Boston subway to be used to test sensors in fake "bioweapons" attack
By David Szondy
September 2, 2012
Over the next six months, the United States Department of Homeland Security’s Science and Technology Directorate is releasing a harmless bacterium into the underground train system as part of its “Detect to Protect” program. It’s purpose isn’t to frighten commuters, but to test sensors designed to detect biological weapon attacks.
Every since the infamous Aum Shinrikyo anthrax attack in Kameido, Japan in 1993 and the anthrax attacks in the United States in the wake of 9/11, the possibility of a biological weapon being released in a densely populated area has concerned security services worldwide. Though no specific threat is currently identified against any U.S. targets, the Department of Homeland Security is developing new technology to detect and identify dangerous biological elements in real time.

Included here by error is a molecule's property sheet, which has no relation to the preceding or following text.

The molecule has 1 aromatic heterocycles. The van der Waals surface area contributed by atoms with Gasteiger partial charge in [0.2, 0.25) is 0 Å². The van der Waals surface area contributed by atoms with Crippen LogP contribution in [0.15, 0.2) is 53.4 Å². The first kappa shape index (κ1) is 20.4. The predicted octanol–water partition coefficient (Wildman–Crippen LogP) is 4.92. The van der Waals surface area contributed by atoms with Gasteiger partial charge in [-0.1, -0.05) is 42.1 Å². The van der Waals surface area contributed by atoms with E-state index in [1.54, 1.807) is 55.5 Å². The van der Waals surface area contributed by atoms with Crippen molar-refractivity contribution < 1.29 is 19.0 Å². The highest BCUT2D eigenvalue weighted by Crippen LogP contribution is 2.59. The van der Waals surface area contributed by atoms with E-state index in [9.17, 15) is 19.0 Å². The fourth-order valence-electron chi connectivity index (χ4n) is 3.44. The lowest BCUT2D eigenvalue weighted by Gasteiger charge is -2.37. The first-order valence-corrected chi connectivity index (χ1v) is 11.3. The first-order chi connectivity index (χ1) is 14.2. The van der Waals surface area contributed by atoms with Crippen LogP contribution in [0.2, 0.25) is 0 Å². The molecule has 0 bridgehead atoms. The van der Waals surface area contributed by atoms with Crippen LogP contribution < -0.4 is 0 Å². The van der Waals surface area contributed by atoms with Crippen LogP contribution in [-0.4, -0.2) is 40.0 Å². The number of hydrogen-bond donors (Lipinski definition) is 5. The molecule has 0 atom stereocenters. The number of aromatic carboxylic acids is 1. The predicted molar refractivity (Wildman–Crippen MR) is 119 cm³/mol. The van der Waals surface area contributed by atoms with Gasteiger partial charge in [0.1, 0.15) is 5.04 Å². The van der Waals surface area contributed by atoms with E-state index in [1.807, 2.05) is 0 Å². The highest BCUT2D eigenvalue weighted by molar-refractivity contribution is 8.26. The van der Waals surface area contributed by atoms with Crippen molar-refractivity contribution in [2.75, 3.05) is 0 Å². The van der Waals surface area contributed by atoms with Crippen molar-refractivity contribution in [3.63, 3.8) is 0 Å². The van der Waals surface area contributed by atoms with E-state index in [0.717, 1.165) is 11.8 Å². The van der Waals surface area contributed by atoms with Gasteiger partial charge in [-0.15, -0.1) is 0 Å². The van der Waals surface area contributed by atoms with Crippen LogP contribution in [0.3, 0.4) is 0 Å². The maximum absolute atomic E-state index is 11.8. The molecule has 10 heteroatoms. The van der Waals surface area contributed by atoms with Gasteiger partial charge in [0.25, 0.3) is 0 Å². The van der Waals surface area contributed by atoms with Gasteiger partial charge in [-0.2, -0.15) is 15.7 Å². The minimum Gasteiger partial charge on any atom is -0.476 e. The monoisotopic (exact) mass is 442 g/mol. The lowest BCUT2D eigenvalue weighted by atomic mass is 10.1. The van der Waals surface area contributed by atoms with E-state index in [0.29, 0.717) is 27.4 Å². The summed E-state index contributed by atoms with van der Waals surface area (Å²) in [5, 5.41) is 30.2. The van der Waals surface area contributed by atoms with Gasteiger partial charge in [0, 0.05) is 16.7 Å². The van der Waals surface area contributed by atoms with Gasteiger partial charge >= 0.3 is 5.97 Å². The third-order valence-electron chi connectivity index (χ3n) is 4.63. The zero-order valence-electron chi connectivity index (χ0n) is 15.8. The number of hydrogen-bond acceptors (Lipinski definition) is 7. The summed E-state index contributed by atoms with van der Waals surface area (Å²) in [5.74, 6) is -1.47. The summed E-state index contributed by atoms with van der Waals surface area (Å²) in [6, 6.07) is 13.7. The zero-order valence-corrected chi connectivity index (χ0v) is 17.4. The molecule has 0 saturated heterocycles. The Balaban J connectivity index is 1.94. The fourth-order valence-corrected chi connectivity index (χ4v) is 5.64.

The suite of biosensors, developed jointly by FLir Inc., Northrop Grumman and others are designed to set off an alert if a potentially dangerous biological agent is detected. Meanwhile, other sensors would within minutes identify and confirm the specific pathogens. The current series of tests follow on from a 2009 study where inert gases were released in the Boston subway. This time, Bacillus subtilis (AKA hay bacillus or grass bacillus) will be released while the subway is closed and their spread through the system will be tracked by the new sensors.
Bacillus subtilis is a harmless “food grade” bacterium normally found in the human gut and this particular bacilli will be dead before release, though this may not be much help to those not comfortable with the idea of government-sanctioned germs on the public transport.
Source: Department of Homeland Security
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